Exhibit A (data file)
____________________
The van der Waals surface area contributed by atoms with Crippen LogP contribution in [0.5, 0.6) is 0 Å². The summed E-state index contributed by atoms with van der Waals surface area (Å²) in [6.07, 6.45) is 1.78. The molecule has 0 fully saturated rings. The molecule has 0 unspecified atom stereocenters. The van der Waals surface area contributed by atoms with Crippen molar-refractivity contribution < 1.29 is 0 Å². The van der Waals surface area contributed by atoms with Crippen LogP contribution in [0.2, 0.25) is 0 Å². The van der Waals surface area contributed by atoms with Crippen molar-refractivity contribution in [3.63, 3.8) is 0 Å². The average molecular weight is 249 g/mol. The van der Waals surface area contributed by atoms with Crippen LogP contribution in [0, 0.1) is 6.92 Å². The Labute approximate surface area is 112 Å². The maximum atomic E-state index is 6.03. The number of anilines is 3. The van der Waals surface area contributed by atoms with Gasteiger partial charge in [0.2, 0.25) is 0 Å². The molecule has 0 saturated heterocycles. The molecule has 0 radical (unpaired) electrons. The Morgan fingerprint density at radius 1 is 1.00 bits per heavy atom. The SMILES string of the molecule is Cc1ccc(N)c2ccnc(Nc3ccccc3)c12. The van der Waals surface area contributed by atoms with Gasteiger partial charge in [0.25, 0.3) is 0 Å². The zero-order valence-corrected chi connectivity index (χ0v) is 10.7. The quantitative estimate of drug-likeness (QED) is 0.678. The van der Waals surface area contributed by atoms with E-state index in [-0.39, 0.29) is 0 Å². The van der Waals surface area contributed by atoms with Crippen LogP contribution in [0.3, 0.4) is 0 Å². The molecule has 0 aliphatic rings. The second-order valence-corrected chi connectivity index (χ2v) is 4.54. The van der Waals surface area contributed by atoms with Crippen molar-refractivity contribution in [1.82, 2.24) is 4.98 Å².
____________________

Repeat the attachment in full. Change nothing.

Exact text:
The van der Waals surface area contributed by atoms with Crippen LogP contribution in [0.5, 0.6) is 0 Å². The summed E-state index contributed by atoms with van der Waals surface area (Å²) in [6.07, 6.45) is 1.78. The molecule has 0 fully saturated rings. The molecule has 0 unspecified atom stereocenters. The van der Waals surface area contributed by atoms with Crippen molar-refractivity contribution < 1.29 is 0 Å². The van der Waals surface area contributed by atoms with Crippen LogP contribution in [0.2, 0.25) is 0 Å². The van der Waals surface area contributed by atoms with Crippen molar-refractivity contribution in [3.63, 3.8) is 0 Å². The average molecular weight is 249 g/mol. The van der Waals surface area contributed by atoms with Crippen LogP contribution in [0, 0.1) is 6.92 Å². The Labute approximate surface area is 112 Å². The maximum atomic E-state index is 6.03. The number of anilines is 3. The van der Waals surface area contributed by atoms with Gasteiger partial charge in [0.2, 0.25) is 0 Å². The molecule has 0 saturated heterocycles. The molecule has 0 radical (unpaired) electrons. The Morgan fingerprint density at radius 1 is 1.00 bits per heavy atom. The SMILES string of the molecule is Cc1ccc(N)c2ccnc(Nc3ccccc3)c12. The van der Waals surface area contributed by atoms with Gasteiger partial charge in [0.25, 0.3) is 0 Å². The zero-order valence-corrected chi connectivity index (χ0v) is 10.7. The quantitative estimate of drug-likeness (QED) is 0.678. The van der Waals surface area contributed by atoms with E-state index in [-0.39, 0.29) is 0 Å². The van der Waals surface area contributed by atoms with Crippen LogP contribution in [0.3, 0.4) is 0 Å². The molecule has 0 aliphatic rings. The second-order valence-corrected chi connectivity index (χ2v) is 4.54. The van der Waals surface area contributed by atoms with Crippen molar-refractivity contribution in [1.82, 2.24) is 4.98 Å².